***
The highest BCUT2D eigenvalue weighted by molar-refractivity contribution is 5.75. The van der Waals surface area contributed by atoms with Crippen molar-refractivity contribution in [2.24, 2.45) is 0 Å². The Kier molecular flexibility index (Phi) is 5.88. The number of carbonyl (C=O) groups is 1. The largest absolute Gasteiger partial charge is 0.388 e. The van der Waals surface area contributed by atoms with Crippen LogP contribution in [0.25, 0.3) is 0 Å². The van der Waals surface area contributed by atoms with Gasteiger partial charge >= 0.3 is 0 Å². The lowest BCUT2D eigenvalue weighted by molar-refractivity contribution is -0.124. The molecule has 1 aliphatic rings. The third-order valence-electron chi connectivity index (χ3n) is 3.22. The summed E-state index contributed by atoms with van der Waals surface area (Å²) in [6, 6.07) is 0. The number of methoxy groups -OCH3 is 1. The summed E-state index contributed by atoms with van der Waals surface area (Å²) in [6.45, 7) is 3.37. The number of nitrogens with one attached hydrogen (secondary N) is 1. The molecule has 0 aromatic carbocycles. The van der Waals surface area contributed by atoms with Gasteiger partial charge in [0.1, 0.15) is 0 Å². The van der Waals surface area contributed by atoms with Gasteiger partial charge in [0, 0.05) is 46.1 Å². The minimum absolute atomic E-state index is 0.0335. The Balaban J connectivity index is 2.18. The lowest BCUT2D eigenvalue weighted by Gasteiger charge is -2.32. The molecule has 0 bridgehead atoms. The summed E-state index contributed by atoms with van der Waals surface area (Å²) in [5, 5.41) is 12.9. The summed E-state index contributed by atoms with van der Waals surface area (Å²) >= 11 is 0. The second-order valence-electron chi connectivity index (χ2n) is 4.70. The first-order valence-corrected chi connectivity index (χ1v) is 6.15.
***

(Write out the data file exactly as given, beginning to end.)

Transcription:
The highest BCUT2D eigenvalue weighted by molar-refractivity contribution is 5.75. The van der Waals surface area contributed by atoms with Crippen molar-refractivity contribution in [2.24, 2.45) is 0 Å². The Kier molecular flexibility index (Phi) is 5.88. The number of carbonyl (C=O) groups is 1. The largest absolute Gasteiger partial charge is 0.388 e. The van der Waals surface area contributed by atoms with Crippen LogP contribution in [0.25, 0.3) is 0 Å². The van der Waals surface area contributed by atoms with Gasteiger partial charge >= 0.3 is 0 Å². The lowest BCUT2D eigenvalue weighted by molar-refractivity contribution is -0.124. The molecule has 1 aliphatic rings. The third-order valence-electron chi connectivity index (χ3n) is 3.22. The summed E-state index contributed by atoms with van der Waals surface area (Å²) in [6, 6.07) is 0. The number of methoxy groups -OCH3 is 1. The summed E-state index contributed by atoms with van der Waals surface area (Å²) in [6.45, 7) is 3.37. The number of nitrogens with one attached hydrogen (secondary N) is 1. The molecule has 0 aromatic carbocycles. The van der Waals surface area contributed by atoms with Gasteiger partial charge in [0.1, 0.15) is 0 Å². The van der Waals surface area contributed by atoms with Gasteiger partial charge in [0, 0.05) is 46.1 Å². The minimum absolute atomic E-state index is 0.0335. The Balaban J connectivity index is 2.18. The lowest BCUT2D eigenvalue weighted by Gasteiger charge is -2.32. The molecule has 0 bridgehead atoms. The summed E-state index contributed by atoms with van der Waals surface area (Å²) in [5, 5.41) is 12.9. The summed E-state index contributed by atoms with van der Waals surface area (Å²) >= 11 is 0. The second-order valence-electron chi connectivity index (χ2n) is 4.70. The first-order valence-corrected chi connectivity index (χ1v) is 6.15.